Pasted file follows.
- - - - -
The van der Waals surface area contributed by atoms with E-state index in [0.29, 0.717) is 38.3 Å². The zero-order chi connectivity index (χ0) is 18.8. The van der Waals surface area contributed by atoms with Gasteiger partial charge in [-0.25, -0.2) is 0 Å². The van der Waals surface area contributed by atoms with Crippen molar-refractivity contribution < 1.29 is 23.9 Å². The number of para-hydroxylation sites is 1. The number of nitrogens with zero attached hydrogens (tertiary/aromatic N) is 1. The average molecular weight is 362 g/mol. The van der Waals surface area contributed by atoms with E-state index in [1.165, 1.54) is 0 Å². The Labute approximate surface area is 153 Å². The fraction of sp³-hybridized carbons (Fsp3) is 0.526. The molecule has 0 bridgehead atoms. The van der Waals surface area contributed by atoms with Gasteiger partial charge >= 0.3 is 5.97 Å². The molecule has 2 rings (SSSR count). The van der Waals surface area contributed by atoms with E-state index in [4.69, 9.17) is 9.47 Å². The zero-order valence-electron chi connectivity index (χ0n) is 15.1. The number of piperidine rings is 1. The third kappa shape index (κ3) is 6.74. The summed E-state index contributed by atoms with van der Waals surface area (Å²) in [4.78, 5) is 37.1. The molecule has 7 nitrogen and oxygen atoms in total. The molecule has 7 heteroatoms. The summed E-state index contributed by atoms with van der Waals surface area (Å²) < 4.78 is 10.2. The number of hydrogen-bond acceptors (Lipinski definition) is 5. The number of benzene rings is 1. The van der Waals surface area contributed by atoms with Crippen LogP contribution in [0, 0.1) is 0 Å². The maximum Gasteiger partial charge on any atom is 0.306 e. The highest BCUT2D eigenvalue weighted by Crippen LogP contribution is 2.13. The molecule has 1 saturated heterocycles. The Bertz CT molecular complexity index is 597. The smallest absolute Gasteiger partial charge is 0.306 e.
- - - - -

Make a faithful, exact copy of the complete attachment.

The van der Waals surface area contributed by atoms with E-state index in [0.29, 0.717) is 38.3 Å². The zero-order chi connectivity index (χ0) is 18.8. The van der Waals surface area contributed by atoms with Gasteiger partial charge in [-0.25, -0.2) is 0 Å². The van der Waals surface area contributed by atoms with Crippen molar-refractivity contribution < 1.29 is 23.9 Å². The number of para-hydroxylation sites is 1. The number of nitrogens with zero attached hydrogens (tertiary/aromatic N) is 1. The average molecular weight is 362 g/mol. The van der Waals surface area contributed by atoms with E-state index in [1.165, 1.54) is 0 Å². The Labute approximate surface area is 153 Å². The fraction of sp³-hybridized carbons (Fsp3) is 0.526. The molecule has 0 bridgehead atoms. The van der Waals surface area contributed by atoms with Gasteiger partial charge >= 0.3 is 5.97 Å². The molecule has 2 rings (SSSR count). The van der Waals surface area contributed by atoms with E-state index in [4.69, 9.17) is 9.47 Å². The zero-order valence-electron chi connectivity index (χ0n) is 15.1. The number of piperidine rings is 1. The third kappa shape index (κ3) is 6.74. The summed E-state index contributed by atoms with van der Waals surface area (Å²) in [4.78, 5) is 37.1. The molecule has 7 nitrogen and oxygen atoms in total. The molecule has 7 heteroatoms. The summed E-state index contributed by atoms with van der Waals surface area (Å²) < 4.78 is 10.2. The number of hydrogen-bond acceptors (Lipinski definition) is 5. The number of benzene rings is 1. The van der Waals surface area contributed by atoms with Crippen LogP contribution in [0, 0.1) is 0 Å². The maximum Gasteiger partial charge on any atom is 0.306 e. The highest BCUT2D eigenvalue weighted by Crippen LogP contribution is 2.13. The molecule has 1 saturated heterocycles. The Bertz CT molecular complexity index is 597. The smallest absolute Gasteiger partial charge is 0.306 e.